You marvel about the criminal. He came to town as Kefin. Then clothes were bought and Kefin became Kefo. He dated a Zambian and became Foke. He began watching EPL and became Fokensky. Of late he calls himself Foke-Handsamu and has a chain round his neck. So Foke-Handsamu keeps expleting your resources. Today was the day for flour and you have to pay the price of dying alone in a quiet Kayole.

You take a few more minutes hating Foke-Handsamu. Then another stomach rumble takes your mind back to the present. You are in a lonely kitchen. Sad. Apart from something that sounds like a chant somewhere, and a distant rev of a bad engine, everything else is quiet. It’s funny listening to a silent Nairobi after the day’s violences and bustles. A Nairobi by night suddenly becomes a withered flower. A former girl now with flaccid breasts and a distant look. If you wish to conquer Nairobi, night is the time. Come when the streets and corners have surrendered to the beat of nothingness. Don’t even stealth – just come. If you can be nursing the most stubborn hunger pangs and the city cannot discover, what else can peck at its discovery glands?

Oh God, am I running crazy? What things am I thinking when others are asleep? At this age I expected to be a settled man. I should be leading a straight life. I should be coming home to warm food and open arms. Lord, I should be teaching my second born how to mount on a bicycle. Your teachers, Lord, assured me that if I paid attention and handed in assignments in time I’d become successful. Lord, a man who staggers back home because of the hustles is successful? When he meets a cold house without a matchstick? When he has friends like Foke and landlords who say to him 36 words a year? Good Lord, when is your rescue?

Before you think of doing the dirty dishes, the flame increases itself, then does the best thing it can do on a famished night. It looks you in the eye and with all due disrespect, siphons itself back into the cylinder in some three seconds of pure magic. In that span you see your waning hope and the hopelessness that you can’t do anything to contain it. You shut your eyes tight and then open them. It is 0037hrs EAT, 2016.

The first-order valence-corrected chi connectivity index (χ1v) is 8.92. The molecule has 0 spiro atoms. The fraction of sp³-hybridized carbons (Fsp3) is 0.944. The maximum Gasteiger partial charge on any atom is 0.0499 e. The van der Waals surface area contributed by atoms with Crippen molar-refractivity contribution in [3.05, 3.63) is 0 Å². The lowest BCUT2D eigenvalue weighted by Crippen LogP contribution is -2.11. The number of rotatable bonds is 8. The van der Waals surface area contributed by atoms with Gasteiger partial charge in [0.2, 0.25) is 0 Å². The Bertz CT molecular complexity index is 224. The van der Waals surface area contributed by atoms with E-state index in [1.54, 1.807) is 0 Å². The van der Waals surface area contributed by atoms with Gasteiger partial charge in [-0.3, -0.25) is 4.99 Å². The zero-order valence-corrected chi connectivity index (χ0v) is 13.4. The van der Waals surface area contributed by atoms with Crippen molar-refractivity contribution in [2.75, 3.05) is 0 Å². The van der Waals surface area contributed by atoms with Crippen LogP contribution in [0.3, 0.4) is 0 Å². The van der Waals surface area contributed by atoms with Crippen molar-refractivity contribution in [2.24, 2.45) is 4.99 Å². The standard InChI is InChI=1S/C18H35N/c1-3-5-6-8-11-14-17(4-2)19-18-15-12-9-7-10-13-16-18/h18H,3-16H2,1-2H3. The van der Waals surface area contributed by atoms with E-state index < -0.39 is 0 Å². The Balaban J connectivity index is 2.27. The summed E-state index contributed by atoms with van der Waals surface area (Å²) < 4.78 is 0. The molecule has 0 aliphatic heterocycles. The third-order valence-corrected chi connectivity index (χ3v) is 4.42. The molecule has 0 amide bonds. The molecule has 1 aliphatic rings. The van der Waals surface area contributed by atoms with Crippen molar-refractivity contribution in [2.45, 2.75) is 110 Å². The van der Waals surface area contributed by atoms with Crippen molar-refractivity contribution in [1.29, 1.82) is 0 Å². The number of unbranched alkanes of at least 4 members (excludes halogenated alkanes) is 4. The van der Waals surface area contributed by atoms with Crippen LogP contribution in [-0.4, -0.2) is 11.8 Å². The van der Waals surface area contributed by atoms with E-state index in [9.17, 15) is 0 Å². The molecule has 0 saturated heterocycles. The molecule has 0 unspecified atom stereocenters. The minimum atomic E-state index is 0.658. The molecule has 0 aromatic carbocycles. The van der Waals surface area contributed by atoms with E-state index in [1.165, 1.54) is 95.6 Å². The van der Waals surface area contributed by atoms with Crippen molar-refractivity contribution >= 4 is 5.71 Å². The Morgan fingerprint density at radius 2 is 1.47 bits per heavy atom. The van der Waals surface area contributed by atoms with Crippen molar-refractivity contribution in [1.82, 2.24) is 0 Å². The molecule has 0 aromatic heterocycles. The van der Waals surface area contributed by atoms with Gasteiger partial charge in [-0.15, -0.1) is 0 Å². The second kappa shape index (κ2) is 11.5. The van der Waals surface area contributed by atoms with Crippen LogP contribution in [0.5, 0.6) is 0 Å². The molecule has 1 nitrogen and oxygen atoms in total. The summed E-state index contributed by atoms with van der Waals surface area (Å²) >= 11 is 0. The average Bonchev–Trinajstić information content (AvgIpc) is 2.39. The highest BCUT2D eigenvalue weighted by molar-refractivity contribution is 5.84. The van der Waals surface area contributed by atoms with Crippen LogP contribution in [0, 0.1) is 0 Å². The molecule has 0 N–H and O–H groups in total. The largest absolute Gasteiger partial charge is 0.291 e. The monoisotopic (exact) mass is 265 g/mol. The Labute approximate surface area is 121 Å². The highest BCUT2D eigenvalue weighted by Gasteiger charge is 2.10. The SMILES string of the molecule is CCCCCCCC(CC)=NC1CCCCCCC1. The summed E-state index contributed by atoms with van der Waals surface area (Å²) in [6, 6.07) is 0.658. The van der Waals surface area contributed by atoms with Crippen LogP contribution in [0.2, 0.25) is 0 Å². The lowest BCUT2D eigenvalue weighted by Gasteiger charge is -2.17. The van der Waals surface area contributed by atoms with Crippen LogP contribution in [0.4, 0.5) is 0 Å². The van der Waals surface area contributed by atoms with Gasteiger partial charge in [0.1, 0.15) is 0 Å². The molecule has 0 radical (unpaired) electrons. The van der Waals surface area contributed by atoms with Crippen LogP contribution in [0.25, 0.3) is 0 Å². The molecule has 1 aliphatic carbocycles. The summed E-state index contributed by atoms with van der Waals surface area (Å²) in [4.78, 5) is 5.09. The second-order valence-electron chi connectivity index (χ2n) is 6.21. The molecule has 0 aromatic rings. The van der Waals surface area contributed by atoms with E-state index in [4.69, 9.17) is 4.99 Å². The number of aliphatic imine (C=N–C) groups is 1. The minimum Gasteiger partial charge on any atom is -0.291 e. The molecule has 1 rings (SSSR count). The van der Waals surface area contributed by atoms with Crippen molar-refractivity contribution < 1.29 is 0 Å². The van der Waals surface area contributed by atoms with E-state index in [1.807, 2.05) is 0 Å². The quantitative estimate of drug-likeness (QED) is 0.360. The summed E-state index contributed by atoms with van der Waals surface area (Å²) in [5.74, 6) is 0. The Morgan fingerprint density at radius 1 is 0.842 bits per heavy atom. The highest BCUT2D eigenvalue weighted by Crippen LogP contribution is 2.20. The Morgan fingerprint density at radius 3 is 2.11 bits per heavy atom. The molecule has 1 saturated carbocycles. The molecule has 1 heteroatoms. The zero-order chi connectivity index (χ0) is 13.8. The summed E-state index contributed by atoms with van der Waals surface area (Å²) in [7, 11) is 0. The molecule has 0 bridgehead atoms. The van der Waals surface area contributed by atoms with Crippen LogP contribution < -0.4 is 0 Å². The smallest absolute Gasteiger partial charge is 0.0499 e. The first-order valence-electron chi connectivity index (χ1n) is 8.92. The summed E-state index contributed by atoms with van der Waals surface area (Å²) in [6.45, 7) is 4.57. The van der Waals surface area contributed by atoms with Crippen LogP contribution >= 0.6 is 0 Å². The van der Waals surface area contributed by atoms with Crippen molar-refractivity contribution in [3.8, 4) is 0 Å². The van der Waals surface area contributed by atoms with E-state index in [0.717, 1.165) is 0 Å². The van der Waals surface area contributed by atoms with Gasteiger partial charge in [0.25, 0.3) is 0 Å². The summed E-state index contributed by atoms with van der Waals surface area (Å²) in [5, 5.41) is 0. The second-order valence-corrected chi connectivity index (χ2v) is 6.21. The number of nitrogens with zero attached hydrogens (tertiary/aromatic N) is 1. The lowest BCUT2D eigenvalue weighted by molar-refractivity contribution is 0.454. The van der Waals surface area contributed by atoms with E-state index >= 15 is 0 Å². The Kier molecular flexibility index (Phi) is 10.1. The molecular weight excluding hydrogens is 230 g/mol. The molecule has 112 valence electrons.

Eff the Iraqis and eff the Saudis. A bunch of very useless Arabs whose only business is to have long noses and wear women’s dresses and turbans. And give little gas. If they gave good rates on petrol, you’d still have a few millilitres in that cylinder enough to attend to a meal. Eff the Americans too. Eff effing eff. You ask how such big nations could sit on five-star committees and discuss nothing but how to keep hungry a small person as yourself. You shake your head and hope God has taken note.

Hustler's kitchen
Hustler’s kitchen

You look at the cylinder, then touch your stomach, and you get the appetite to break down and cry. You think about Foke, probably snoring on a full stomach and next to his woman. You try to picture him early in the day, opening the nozzle just to feel the smell of it, and now you feel the urge for murder. You feel the urge to get his head and smash it on a cliff. Or clasp his neck until he gives his last sigh.

You go back to the bed.

But a bed shall not contain the son of man at this hour. You throw away the blanket and stand in the middle of your room. You suppress a yawn and listen to the dead of the city. Right now there is just one thing you pray from God. That if you should die, let it not be tonight. Let it not be that hunger is what defeated your bones. Let it not be laughed that you are he who went to heaven on an empty stomach. You already know Jibril as that jovial guy who will tease you about your hunger. You’d like to hang out with him and go to the cyber every evening (if heaven has evenings) and go watch AFC Leopards every Saturday. And now if those girls in heaven were to know that you died a hungry man, well, what do women do with poor men? So God, I rest my case.